The violent contests with which the churches, first of Africa, and at length of Europe and Asia, were for generations agitated in respect to the rebaptism of those who were received from dissenting sects, were occasioned in a chief degree by the claims of the bishops to legislative power over the church, and endeavor to enforce their will as of divine authority. Those of each party denounced and excommunicated their opponents as heretics, and endeavored to induce the church at large to unite in debarring them from fellowship. How violent the passions and language of Cyprian sometimes were, though more moderate than many, may be seen from passages like the following. He says of those who rejected the doctrine he maintained respecting the power of bishops, the unity of the church, and baptism : “Is God honored by the friend of heretics and enemy of Christians, who thinks the priests of God who keep the truth of Christ and the unity of the church, are to be debarred from communion ? If that is honoring him, if his fear and discipline are in that manner maintained by his worshippers and priests, let us throw down our arms, let us yield our hands to be bound, let us deliver to the devil the institution of the gospel, the appointment of Christ, the majesty of God; let the oaths of fidelity in the sacred warfare be abrogated, let the standards of the heavenly camp be surrendered, let the church succumb and yield to heretics, light to darkness, truth to perfidy, hope to despair, immortality to death, Christ to anti-christ.”l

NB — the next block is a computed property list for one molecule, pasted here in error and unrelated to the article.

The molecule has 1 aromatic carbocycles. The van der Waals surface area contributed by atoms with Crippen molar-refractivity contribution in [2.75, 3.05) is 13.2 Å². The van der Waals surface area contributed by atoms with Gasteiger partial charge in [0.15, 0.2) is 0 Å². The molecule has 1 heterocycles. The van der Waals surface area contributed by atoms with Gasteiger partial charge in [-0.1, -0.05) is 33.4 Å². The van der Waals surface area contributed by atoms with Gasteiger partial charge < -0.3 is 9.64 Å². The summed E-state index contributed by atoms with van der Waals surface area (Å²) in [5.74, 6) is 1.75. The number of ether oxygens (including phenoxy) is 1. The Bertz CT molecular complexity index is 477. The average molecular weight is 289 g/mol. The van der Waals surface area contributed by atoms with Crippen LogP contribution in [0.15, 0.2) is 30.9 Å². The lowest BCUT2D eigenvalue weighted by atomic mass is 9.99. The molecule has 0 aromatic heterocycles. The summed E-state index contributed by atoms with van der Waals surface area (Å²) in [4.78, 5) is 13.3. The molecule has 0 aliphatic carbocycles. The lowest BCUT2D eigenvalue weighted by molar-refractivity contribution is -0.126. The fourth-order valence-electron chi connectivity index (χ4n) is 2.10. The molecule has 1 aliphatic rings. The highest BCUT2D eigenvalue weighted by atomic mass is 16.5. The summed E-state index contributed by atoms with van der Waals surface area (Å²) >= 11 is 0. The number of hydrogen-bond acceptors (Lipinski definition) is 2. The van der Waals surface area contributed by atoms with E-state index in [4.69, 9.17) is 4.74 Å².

* Canon Apost. can. xxxiv. Labbei, tom. i. P.

35. Concil. Antioch i. can. xiii. Labbei, tom. ii. p. 1314. * Euseb. Eccl. Hist. lib. v. c. 24.

It was ambition of the episcopal chair at Rome, that gave birth about the middle of the third century to the contest between Novatian and Cornelius, which led to the ordination of Novatian as an anti-pope, the formation of the party which bore his name, and thence to strifes and violences which tore and disgraced the churches of Italy, Africa, and Asia, in a measure, for many centuries.?

The adherents of Novatian soon becoming numerous, and organized under their own bishops, the contest between them and their antagonists degenerated in a large degree into a mere struggle for power, in the progress of which they not only excommunicated each other as heretics, but excited the civil magistrates to enforce their anathemas by proscription, confiscation, and banishment.3